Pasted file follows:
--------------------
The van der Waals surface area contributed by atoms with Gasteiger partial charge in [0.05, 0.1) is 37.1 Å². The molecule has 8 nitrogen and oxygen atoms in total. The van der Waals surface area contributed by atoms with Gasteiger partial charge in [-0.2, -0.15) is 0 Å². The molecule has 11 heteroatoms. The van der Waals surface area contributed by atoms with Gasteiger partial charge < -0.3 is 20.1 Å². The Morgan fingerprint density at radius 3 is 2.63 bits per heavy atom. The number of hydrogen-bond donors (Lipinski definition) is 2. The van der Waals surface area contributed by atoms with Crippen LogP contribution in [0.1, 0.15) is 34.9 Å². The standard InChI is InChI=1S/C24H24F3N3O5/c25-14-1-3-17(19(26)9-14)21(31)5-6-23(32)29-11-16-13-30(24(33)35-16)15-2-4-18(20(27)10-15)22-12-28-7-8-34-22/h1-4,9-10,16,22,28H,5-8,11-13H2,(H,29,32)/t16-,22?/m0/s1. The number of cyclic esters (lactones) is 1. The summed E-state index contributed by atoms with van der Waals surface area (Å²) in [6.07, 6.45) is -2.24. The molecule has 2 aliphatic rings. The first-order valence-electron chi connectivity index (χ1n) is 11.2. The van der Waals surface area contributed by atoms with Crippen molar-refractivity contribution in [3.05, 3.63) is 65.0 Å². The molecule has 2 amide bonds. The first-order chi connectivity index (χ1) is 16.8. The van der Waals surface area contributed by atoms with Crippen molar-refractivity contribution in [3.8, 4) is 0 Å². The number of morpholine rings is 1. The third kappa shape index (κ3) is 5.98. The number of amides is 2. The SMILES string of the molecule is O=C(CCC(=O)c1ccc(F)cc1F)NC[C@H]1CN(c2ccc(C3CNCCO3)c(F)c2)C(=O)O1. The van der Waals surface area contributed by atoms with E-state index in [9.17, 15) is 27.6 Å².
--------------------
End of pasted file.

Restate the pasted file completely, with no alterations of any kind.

The van der Waals surface area contributed by atoms with Gasteiger partial charge in [0.05, 0.1) is 37.1 Å². The molecule has 8 nitrogen and oxygen atoms in total. The van der Waals surface area contributed by atoms with Gasteiger partial charge in [-0.2, -0.15) is 0 Å². The molecule has 11 heteroatoms. The van der Waals surface area contributed by atoms with Gasteiger partial charge < -0.3 is 20.1 Å². The Morgan fingerprint density at radius 3 is 2.63 bits per heavy atom. The number of hydrogen-bond donors (Lipinski definition) is 2. The van der Waals surface area contributed by atoms with Crippen LogP contribution in [0.1, 0.15) is 34.9 Å². The standard InChI is InChI=1S/C24H24F3N3O5/c25-14-1-3-17(19(26)9-14)21(31)5-6-23(32)29-11-16-13-30(24(33)35-16)15-2-4-18(20(27)10-15)22-12-28-7-8-34-22/h1-4,9-10,16,22,28H,5-8,11-13H2,(H,29,32)/t16-,22?/m0/s1. The number of cyclic esters (lactones) is 1. The summed E-state index contributed by atoms with van der Waals surface area (Å²) in [6.07, 6.45) is -2.24. The molecule has 2 aliphatic rings. The first-order valence-electron chi connectivity index (χ1n) is 11.2. The van der Waals surface area contributed by atoms with Crippen molar-refractivity contribution in [3.05, 3.63) is 65.0 Å². The molecule has 2 amide bonds. The first-order chi connectivity index (χ1) is 16.8. The van der Waals surface area contributed by atoms with Crippen molar-refractivity contribution in [3.8, 4) is 0 Å². The number of morpholine rings is 1. The third kappa shape index (κ3) is 5.98. The number of amides is 2. The SMILES string of the molecule is O=C(CCC(=O)c1ccc(F)cc1F)NC[C@H]1CN(c2ccc(C3CNCCO3)c(F)c2)C(=O)O1. The van der Waals surface area contributed by atoms with E-state index in [9.17, 15) is 27.6 Å².